Well, it is getting cold here. We went this week to the fire station, and it was a bit of a bust, actually.
I guess I overestimated the need of the kids to see their friends shortly after we came back from Live and Learn. Or, maybe, it is that seeing their friends here, as much as they may like them, is not as exciting as a camp gathering.
Anyway, fire stations always freak my kids out a bit, what with the constant threat of an emergency. Ella decided to wear her iPod, but then took it off when the fireman (very sweetly and good naturedly) asked if he was boring her. She was embarrassed, because although I think that the fire fighter was just trying to connect, it singled her out, and then she was kind of done with the fire station.
Why does this always happen to my girl? She would like to come to situations on her own terms, and it seems most places we go some adult is trying to draw her out. As the "drawing out" backfires, she withdraws more. Nine times out of ten this just makes one of two things happen: a) the adult just tries harder and harder to our increasing discomfort or b) the adult tries to engage me about how *shy* she is. Ugh.
This rarely happens to Declan, and when it does there are different results. Maybe it is a gender thing? Girls should be more compliant and talkative? I don't know. IT is not an age thing, as this has always happened with her.
Anyway, we went to the Sheriff's Ranch to look at the pumpkins today. We ended up with one for the porch and a few tiny ones for, as Declan calls them "pumpkin pets". The man helping us kept telling the kids to take a few, so each child picked out two small ones.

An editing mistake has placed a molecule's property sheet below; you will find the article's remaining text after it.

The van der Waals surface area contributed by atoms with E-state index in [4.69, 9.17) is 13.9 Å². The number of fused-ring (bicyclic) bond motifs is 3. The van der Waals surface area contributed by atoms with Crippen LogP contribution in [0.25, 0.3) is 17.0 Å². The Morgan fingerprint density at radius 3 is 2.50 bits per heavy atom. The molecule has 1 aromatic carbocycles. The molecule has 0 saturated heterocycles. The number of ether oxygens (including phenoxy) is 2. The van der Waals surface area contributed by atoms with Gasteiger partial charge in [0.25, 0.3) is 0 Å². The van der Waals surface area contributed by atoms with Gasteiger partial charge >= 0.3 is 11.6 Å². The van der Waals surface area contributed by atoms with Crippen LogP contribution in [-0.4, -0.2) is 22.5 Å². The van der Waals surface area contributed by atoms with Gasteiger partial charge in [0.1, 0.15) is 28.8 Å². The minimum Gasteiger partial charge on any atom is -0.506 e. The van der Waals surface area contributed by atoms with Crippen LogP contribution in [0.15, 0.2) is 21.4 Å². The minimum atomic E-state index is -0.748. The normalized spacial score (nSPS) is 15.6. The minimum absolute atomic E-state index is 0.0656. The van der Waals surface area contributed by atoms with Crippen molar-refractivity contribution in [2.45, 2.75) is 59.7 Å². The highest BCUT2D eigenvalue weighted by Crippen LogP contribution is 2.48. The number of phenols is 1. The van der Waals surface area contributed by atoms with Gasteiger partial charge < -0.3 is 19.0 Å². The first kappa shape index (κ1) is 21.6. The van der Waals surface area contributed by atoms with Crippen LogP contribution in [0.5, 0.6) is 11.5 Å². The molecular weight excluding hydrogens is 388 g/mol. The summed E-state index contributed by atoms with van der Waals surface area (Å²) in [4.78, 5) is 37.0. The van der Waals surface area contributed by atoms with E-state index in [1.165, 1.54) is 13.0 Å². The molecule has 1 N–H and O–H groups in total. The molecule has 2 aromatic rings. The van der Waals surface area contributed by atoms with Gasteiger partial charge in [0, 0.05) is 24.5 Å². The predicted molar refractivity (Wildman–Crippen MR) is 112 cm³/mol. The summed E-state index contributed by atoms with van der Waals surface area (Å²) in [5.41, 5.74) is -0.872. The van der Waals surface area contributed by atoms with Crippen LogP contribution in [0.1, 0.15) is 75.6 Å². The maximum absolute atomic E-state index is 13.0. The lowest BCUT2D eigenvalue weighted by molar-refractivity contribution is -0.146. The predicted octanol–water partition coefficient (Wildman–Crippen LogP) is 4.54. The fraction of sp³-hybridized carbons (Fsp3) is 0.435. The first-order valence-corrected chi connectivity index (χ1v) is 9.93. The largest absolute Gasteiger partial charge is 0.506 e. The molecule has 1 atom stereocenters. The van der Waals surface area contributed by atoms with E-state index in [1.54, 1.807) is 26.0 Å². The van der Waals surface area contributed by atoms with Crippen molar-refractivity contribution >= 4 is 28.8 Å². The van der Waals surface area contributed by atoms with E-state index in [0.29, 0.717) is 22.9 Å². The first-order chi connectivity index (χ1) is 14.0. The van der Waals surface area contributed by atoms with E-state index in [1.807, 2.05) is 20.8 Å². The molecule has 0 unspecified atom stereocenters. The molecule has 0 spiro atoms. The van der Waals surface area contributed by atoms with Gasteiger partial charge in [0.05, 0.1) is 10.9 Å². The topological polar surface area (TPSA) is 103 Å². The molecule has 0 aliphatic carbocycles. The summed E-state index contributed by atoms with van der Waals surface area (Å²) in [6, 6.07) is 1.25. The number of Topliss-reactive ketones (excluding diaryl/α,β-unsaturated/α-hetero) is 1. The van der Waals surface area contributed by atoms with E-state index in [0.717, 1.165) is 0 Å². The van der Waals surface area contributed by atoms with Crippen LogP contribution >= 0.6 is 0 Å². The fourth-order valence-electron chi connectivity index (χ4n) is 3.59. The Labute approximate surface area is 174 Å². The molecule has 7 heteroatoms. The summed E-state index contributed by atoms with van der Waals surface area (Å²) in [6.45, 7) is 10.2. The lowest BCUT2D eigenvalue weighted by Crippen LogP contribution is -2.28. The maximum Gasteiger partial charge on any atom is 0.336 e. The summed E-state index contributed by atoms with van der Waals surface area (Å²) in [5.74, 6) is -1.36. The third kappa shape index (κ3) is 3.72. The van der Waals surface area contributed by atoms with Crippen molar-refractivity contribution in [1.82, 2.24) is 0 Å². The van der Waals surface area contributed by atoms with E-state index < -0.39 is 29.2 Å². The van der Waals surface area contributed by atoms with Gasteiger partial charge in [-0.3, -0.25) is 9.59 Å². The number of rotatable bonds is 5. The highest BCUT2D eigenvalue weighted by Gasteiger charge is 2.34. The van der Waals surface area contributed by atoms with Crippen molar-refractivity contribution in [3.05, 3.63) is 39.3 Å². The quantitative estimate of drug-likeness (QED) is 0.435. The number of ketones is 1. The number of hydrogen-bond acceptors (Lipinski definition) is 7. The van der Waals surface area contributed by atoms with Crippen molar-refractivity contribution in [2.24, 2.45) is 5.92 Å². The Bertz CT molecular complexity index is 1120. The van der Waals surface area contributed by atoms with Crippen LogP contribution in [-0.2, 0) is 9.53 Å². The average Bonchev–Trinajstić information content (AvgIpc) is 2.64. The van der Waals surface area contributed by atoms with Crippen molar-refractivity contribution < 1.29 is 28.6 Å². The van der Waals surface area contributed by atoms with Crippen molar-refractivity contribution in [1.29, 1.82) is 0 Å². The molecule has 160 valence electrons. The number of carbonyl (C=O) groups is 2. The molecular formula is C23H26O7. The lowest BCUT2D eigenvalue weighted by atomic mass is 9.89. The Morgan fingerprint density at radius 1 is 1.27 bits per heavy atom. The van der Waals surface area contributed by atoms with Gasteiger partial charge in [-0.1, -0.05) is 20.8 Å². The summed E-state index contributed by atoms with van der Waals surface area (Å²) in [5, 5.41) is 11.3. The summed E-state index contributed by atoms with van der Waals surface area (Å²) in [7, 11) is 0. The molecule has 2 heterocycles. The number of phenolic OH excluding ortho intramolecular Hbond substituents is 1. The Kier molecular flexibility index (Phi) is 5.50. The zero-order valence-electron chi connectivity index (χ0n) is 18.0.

I had forgotten to tell the kids that the people working there were in the custody of the Sheriff's Department. Ella saw one of them wearing a t-shirt that said "Sheriff Inmate" and started to laugh, thinking it was a joke. I whispered to her about the minimum security farm, and how the place works.
It was an interesting experience to see and interact with the inmates. She was shocked that the people there were prisoners, including the man who had told us the names of all the different types of pumpkins and told us which variety was the best for long term color on our porch. There is something to be learned from everyone who comes across your path, or pumpkin patch.
We also visited Bray Farm. How fun! The Scottish Highland Cattle were cute, I thought, but Declan thought that they were scary. That is until he saw that one had broken one of his horns, then he melted with compassion for that one.
We of course oohed and aaahhed over the chickens. Oh, I hope there are chickens in my future. These are a special kind of banded American chicken that had almost become extinct until the 1970s when all things American were in fashion. The breed was brought back. What a bunch of fat and healthy looking chickens.